"People [were] saying race isn't going to play a role because, 'We don't think of O.J. as black.' A lot of people think that's a colorblind statement, but that is a racial statement."

Kimberlé Williams Crenshaw

On the prosecution’s failures becoming the defense's success

Futterman: "You have to remember what Johnnie Cochran and the so-called 'dream team' wanted to do. Their goal — this doesn't sound necessarily complimentary — but their goal is to defend their client. Their goal is not a search for the truth. That's the prosecution's job. The defense team's job for the most part — and there are some ethical issues involved here — but for the most part, a defense team is trying to do the best for their client."

Crenshaw: "I knew Johnnie Cochran personally. He was a masterful attorney and much of the criticism that we're hearing comes from a failure to understand what attorneys actually do. And, I think [it’s] a failure to understand both sides were playing particular narratives. … [The prosecution] played the game and they lost the gamble. Both sides were doing it. They were trying to tell a story that affirmed their theory of the case and the prosecution’s story just didn't hold water."

On domestic abuse allegations against Simpson

Futterman: "I was someone, being in the news business, who was aware of the allegations of domestic violence against O.J. Simpson. Nicole Brown Simpson had complained about him before. There had been some police intervention, but never an arrest or anything. But there had been whispers in the Southern California area. So, initially, when I heard about this, my mind did think of O.J. Simpson. If this case was around today, let's say 2019 … there may have been a closer look of O.J. Simpson, even before the murders took place, which would have presented him in a different light.”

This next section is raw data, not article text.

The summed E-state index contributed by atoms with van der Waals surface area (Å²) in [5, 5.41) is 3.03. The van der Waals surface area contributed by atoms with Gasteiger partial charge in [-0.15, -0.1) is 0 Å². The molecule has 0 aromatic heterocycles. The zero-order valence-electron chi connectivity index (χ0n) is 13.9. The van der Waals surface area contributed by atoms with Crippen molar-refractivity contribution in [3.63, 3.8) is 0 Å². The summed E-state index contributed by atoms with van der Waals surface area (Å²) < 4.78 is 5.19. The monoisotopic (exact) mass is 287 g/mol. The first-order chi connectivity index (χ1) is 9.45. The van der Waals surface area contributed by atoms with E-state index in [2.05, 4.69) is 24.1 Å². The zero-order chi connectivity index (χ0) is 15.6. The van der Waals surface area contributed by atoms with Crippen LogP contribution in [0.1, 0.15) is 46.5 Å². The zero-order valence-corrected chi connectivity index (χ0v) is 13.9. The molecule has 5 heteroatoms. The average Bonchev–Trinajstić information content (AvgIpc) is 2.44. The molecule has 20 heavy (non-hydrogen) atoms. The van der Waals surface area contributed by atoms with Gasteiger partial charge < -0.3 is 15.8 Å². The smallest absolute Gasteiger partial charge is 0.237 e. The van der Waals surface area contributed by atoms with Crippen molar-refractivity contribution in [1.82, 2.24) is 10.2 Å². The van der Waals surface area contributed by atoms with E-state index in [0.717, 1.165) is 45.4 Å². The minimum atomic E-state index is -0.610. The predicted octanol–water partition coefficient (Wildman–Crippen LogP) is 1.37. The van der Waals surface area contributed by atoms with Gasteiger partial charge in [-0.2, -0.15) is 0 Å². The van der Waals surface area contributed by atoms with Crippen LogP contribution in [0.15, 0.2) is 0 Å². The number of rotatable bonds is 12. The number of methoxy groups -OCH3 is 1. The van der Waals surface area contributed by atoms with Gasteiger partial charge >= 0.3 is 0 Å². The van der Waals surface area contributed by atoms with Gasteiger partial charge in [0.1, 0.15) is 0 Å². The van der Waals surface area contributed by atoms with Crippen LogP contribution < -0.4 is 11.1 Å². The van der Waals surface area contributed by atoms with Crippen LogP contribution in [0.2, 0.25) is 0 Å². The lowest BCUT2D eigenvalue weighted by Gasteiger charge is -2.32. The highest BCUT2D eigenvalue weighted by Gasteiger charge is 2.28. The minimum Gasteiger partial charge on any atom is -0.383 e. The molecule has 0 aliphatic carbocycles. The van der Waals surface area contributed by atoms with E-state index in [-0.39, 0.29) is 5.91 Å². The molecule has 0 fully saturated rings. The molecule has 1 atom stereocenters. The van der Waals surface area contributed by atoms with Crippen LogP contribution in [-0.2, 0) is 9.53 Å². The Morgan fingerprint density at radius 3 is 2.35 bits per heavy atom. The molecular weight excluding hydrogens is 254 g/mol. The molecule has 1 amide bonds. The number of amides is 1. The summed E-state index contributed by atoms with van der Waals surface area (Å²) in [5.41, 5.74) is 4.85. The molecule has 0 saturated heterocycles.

Crenshaw: "The prosecution didn't even put a focus on [domestic violence]. In fact, they had to be lobbied by domestic violence advocates to make the long history of domestic violence a central part of their argument and they never effectively did it. … So I was surprised and affirm that [Futterman] saw that, because so many people didn't see it, including the prosecution."

"Especially if you disagree with that verdict, you have to understand why the jury came back with that verdict. If you understand that, you'll go a long way to understanding the entire O.J. Simpson case."

Steve Futterman

Lasting impacts, on the 25th anniversary of the murders

Crenshaw: "I still think it's a missed opportunity. Because so much of the reaction to the verdict focused on anger toward the jury for the disappointing outcome, rather than anger toward the institutions that made it possible. … If there had been more of a shift to focus on what's not working that caused this disappointment, rather than focusing on the jury, we probably would be at a different point in talking about this. So it's one of the things I'm talking about. I'm looking back 30 years and looking at that case with a new contemporary eye."

"So much of the reaction to the verdict focused on anger toward the jury for the disappointing outcome, rather than anger toward the institutions that made it possible."

Kimberlé Williams Crenshaw

Futterman: "It was a moment in time where you rarely had the entire country transfixed by a couple moments. The slow-speed chase, the trial, the verdict, etc. I think it's important. I think the professor sort of hinted at this. You have to understand why the jury came back with that verdict. Especially if you disagree with that verdict, you have to understand why the jury came back with that verdict. If you understand that, you'll go a long way to understanding the entire O.J. Simpson case."

Brian Hardzinski also produced this hour for broadcast, hosted by Meghna Chakrabarti. Alex Schroeder adapted it for the web.